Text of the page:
While LARP is often associated with re-enactments of medieval history, the Civil War and futuristic science fiction, this game is the only one in Britain to be set directly in the American Wild West. One weekend a month, dozens of guys from across the U.K. flock to this farm and trade their regular lives as office workers, partners and fathers for plaid shirts, Stetson hats and leather boots. They live off a diet of beef-and-dumpling stew and home-brewed moonshine. In the evenings, the cowboys hang out in Deadwood’s saloon bar, singing old songs like “Ridin’ Down the Canyon” to the strum of banjos and acoustic guitars.

This isn’t simply a cowboy-inspired camping experience either. “The game is, at its heart, in the genre of fantasy and sci-fi,” says founder and organizer James Stacey, 44, who’s dressed in a red plaid shirt, black leather boots, a black cowboy hat and a blue bandana. He’s added an element of storytelling, too: While each character may start out as a familiar archetype — a stoic cowboy, a corrupt judge, a barmaid with a mysterious past — they evolve and develop, influenced by the player and the narrative as the game goes on.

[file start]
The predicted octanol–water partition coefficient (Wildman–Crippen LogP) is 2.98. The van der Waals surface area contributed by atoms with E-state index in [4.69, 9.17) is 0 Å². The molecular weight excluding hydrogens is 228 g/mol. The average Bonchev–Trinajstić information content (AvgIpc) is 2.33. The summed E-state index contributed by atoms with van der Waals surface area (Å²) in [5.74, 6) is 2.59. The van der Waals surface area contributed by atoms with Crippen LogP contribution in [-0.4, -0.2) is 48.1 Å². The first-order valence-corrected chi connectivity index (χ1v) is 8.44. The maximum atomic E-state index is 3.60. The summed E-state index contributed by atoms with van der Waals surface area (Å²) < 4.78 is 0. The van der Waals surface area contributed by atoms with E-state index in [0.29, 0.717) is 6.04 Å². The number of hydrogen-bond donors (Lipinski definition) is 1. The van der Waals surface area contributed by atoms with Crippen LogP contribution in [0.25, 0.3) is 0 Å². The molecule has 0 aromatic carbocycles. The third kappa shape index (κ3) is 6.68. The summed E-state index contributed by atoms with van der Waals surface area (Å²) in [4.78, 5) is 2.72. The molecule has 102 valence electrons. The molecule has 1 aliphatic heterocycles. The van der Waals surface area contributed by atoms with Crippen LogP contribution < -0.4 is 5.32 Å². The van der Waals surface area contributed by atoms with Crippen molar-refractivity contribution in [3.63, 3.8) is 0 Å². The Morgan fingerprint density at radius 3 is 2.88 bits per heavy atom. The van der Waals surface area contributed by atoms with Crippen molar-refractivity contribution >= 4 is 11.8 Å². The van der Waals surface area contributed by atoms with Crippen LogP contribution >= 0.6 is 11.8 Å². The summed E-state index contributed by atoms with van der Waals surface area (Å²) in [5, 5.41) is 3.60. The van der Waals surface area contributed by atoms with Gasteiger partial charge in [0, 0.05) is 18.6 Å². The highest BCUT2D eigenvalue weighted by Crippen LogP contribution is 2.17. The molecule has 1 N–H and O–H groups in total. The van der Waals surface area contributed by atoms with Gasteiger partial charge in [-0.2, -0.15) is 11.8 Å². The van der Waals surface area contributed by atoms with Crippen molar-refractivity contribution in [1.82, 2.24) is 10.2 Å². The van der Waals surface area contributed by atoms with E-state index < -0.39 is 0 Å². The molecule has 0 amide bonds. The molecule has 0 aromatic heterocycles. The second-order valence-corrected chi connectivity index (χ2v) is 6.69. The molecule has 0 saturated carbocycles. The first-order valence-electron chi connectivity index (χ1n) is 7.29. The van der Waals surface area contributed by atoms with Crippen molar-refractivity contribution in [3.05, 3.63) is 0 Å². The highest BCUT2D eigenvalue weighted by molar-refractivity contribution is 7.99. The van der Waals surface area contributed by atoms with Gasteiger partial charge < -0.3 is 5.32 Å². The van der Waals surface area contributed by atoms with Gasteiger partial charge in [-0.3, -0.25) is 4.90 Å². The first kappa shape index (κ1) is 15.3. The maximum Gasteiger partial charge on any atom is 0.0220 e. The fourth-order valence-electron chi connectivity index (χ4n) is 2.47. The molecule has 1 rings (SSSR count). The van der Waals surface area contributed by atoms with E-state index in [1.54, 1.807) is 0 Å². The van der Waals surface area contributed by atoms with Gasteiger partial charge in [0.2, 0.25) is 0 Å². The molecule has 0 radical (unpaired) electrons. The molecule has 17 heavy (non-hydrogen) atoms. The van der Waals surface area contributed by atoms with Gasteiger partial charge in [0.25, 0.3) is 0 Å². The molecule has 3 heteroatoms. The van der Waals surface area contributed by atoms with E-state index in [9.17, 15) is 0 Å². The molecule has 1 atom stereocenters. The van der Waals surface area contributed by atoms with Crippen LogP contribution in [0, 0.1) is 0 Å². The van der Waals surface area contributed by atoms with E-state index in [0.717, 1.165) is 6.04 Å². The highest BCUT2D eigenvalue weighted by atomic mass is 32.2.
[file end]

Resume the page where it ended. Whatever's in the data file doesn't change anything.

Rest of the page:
What’s more, this physical environment makes it unique in the LARP world. Instead of an empty field or rented house, “The Good, the Bad and the Dead” takes place in a custom-built replica of an Old West town. Or, at least, what British people think a 19th-century American town looked like. “A lot of the photographs and posters were bought from eBay!” laughs Colin Bradford, 72, who created the Deadwood site.

Stacey tells me that when he developed the idea for the game in 2014, it wasn’t necessarily driven by a love of all things cowboy and the Wild West. “A lot of us have been LARPing for a long time,” he explains. “We’ve played science-fiction games mostly, things like [Mass Effect: Andromeda]-inspired LARPs. Some of us have done medieval-style LARPs, World War II-inspired LARPs.”